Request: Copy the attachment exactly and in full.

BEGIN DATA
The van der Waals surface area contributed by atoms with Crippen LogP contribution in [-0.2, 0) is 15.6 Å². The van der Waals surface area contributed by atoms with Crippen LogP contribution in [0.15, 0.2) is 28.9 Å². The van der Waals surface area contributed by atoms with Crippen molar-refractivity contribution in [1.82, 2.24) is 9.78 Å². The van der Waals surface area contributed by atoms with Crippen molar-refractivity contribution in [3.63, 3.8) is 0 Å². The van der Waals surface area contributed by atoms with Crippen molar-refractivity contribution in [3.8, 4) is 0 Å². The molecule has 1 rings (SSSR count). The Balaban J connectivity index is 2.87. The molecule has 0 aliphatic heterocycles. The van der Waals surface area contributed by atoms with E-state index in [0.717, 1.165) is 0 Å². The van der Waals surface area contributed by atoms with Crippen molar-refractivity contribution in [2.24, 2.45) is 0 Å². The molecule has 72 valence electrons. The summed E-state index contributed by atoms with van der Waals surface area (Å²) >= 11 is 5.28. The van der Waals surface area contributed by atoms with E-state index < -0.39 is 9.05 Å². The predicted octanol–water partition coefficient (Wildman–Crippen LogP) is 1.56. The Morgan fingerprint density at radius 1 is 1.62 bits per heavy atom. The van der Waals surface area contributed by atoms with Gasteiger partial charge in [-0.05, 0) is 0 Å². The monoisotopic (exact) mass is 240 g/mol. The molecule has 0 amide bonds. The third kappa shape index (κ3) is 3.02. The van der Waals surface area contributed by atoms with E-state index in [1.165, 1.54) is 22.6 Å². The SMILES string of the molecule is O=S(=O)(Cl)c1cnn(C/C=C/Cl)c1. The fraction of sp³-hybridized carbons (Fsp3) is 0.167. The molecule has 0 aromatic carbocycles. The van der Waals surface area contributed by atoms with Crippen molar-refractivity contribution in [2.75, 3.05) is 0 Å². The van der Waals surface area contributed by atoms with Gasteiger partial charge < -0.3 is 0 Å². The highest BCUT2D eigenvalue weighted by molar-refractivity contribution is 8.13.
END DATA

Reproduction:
The van der Waals surface area contributed by atoms with Crippen LogP contribution in [-0.2, 0) is 15.6 Å². The van der Waals surface area contributed by atoms with Crippen LogP contribution in [0.15, 0.2) is 28.9 Å². The van der Waals surface area contributed by atoms with Crippen molar-refractivity contribution in [1.82, 2.24) is 9.78 Å². The van der Waals surface area contributed by atoms with Crippen molar-refractivity contribution in [3.63, 3.8) is 0 Å². The van der Waals surface area contributed by atoms with Crippen molar-refractivity contribution in [3.8, 4) is 0 Å². The molecule has 1 rings (SSSR count). The Balaban J connectivity index is 2.87. The molecule has 0 aliphatic heterocycles. The van der Waals surface area contributed by atoms with E-state index in [0.717, 1.165) is 0 Å². The van der Waals surface area contributed by atoms with Crippen molar-refractivity contribution in [2.24, 2.45) is 0 Å². The molecule has 72 valence electrons. The summed E-state index contributed by atoms with van der Waals surface area (Å²) >= 11 is 5.28. The van der Waals surface area contributed by atoms with E-state index < -0.39 is 9.05 Å². The predicted octanol–water partition coefficient (Wildman–Crippen LogP) is 1.56. The Morgan fingerprint density at radius 1 is 1.62 bits per heavy atom. The van der Waals surface area contributed by atoms with Gasteiger partial charge in [-0.05, 0) is 0 Å². The monoisotopic (exact) mass is 240 g/mol. The molecule has 0 amide bonds. The third kappa shape index (κ3) is 3.02. The van der Waals surface area contributed by atoms with E-state index in [1.165, 1.54) is 22.6 Å². The SMILES string of the molecule is O=S(=O)(Cl)c1cnn(C/C=C/Cl)c1. The fraction of sp³-hybridized carbons (Fsp3) is 0.167. The molecule has 0 aromatic carbocycles. The van der Waals surface area contributed by atoms with Crippen molar-refractivity contribution in [2.75, 3.05) is 0 Å². The van der Waals surface area contributed by atoms with Gasteiger partial charge < -0.3 is 0 Å². The highest BCUT2D eigenvalue weighted by molar-refractivity contribution is 8.13.